Independent Student Newspaper Since 1969

The Badger Herald

Independent Student Newspaper Since 1969

The Badger Herald

Independent Student Newspaper Since 1969

The Badger Herald


Badgers seek revenge in home opener

Senior defender John Ramage will help Wisconsin try to defend its home ice for the first time this year against a Colorado College team currently on a three-game slide.[/media-credit]

Fifty years ago, the Badgers played their first season in the modern era of Wisconsin men’s hockey. But in the very season they’re celebrating that landmark, they have yet to skate in front of their home crowd – until now.

This weekend, Wisconsin (1-2-1, 1-0-1 WCHA) finally returns home to a welcome befitting of 50 years. Before the Badgers face off with Colorado College (3-3-0, 0-0-0) Friday night, the Kohl Center ice sheet will be dedicated to former Wisconsin hockey coach, the late “Badger” Bob Johnson.

The iconic coach, who spent 15 seasons with Wisconsin from 1966 until 1982, left for a chance to coach in the NHL only after he built the program into one of the most successful in the nation with its first three NCAA titles in 1973, 1977 and 1981.


Head coach Mike Eaves, who was captain of the 1977 national championship team, knew Johnson through his NHL days as well. The rink dedication this weekend has allowed Eaves a chance to reflect on his own experiences with his former coach.

“It’s allowed me to walk down memory lane in three different factions, if you will,” Eaves said. “One as a college hockey player, two as a professional hockey player and three as a retired hockey player starting out in the coaching business. So I got the three different veins in the three different time periods of my life and I got to appreciate all three and it’s been really fun to do that.”

Eaves admitted in his Monday press conference he didn’t fully appreciate everything he learned from Johnson until much later in his professional career. But now as a coach, he has realized one of the greatest things he learned from Johnson was the need to look at the positives and simply enjoy what you do.

“Some days its not so easy to do that, but you have to find that thing and say ‘You know what, I’m going to make this day good. I’m going to make it count, no matter what the situation,'” Eaves said.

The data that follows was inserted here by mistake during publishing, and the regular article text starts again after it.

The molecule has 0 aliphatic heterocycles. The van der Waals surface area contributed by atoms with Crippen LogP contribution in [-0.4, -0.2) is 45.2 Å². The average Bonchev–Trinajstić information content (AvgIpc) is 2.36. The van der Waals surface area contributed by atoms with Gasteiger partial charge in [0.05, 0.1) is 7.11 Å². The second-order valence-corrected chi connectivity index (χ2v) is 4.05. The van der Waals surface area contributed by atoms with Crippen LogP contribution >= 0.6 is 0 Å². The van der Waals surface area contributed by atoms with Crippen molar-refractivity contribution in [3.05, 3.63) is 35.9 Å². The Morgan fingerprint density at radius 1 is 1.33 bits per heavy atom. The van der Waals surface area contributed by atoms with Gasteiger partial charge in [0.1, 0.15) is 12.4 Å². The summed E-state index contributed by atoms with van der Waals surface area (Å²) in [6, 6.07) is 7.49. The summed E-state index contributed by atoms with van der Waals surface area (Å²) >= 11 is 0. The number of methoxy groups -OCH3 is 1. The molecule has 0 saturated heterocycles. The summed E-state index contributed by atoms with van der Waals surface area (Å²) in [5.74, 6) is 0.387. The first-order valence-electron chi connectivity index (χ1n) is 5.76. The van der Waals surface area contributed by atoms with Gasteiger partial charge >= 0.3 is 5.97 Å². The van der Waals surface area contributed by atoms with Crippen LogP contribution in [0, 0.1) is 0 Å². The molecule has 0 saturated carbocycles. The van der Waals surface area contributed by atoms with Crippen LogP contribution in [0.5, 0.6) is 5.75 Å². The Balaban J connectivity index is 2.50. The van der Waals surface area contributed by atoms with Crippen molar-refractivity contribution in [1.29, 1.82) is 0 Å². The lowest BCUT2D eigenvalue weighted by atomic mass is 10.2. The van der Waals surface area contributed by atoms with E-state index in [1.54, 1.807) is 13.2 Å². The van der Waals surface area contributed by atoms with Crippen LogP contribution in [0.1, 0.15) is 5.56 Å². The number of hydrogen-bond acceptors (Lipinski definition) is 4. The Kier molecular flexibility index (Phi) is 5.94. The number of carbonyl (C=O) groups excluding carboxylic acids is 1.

Friday night, Johnson’s 5-year-old grandchild Brodie McConnell is expected to drop the ceremonial first puck. Originally, his wife, Martha, was going to do the honors, but due to recent poor health, she decided she couldn’t.

But regardless of all the ceremony, what Johnson did for Wisconsin isn’t lost on the current Badgers.

“Obviously there’s a lot of history and tradition with that, with the amazing job he did here. That’s carried over to this,” junior forward Mark Zengerle said. “That’s why this place is such a prestigious place and program. He started all that. … That’s pretty cool.”

After the puck is dropped and the ceremonies are over, Wisconsin will look to avenge some recent embarrassment against Colorado College. Last season, the Badgers and the Tigers only met for two games in Colorado Springs, Colo. While UW’s offense stumbled, CC managed eight goals on the weekend, sweeping the Badgers by scores of 4-2 and 4-1.

Only a year before that, the Tigers knocked the Badgers out of the postseason by winning the final two games of a best-of-three series, once again, in Colorado Springs.

While the 2012-13 squads are starkly different on both sides of the ice, the Badgers haven’t forgotten about their recent history with the Tigers.

“It leaves a bitter taste in your mouth,” senior defenseman John Ramage said. “Whenever you get beat by a team multiple times for consecutive years, you really don’t want it to happen again. This year we’re really looking forward to playing them and give them our best hockey.”

Colorado College has found a substantial amount of success against Wisconsin, even before its more recent success. Since Eaves took over, CC boasts an 18-9-4 record against UW, with a 6-4-4 record at the Kohl Center.

But the Badgers may be catching the Tigers at just the right time. The Tigers are currently in the middle of a three-game losing streak and have struggled to create any offense, with only three goals during that streak.

Wisconsin, on the other hand, is coming off a big three-point road series in Duluth, Minn., where it earned its first win and shutout of the season Friday night, followed by a come-from-behind effort Saturday to earn a tie.

While the Badgers expect the Tigers to come out with an extra edge looking for a win, they are concentrating on staying consistent and building upon what they did last weekend.

“That’s something we talked about a little bit last weekend, but even this weekend, just consistency is all aspects of our game,” Ramage said. “With doing that will come more goal scoring and open up the game a lot more for us.”

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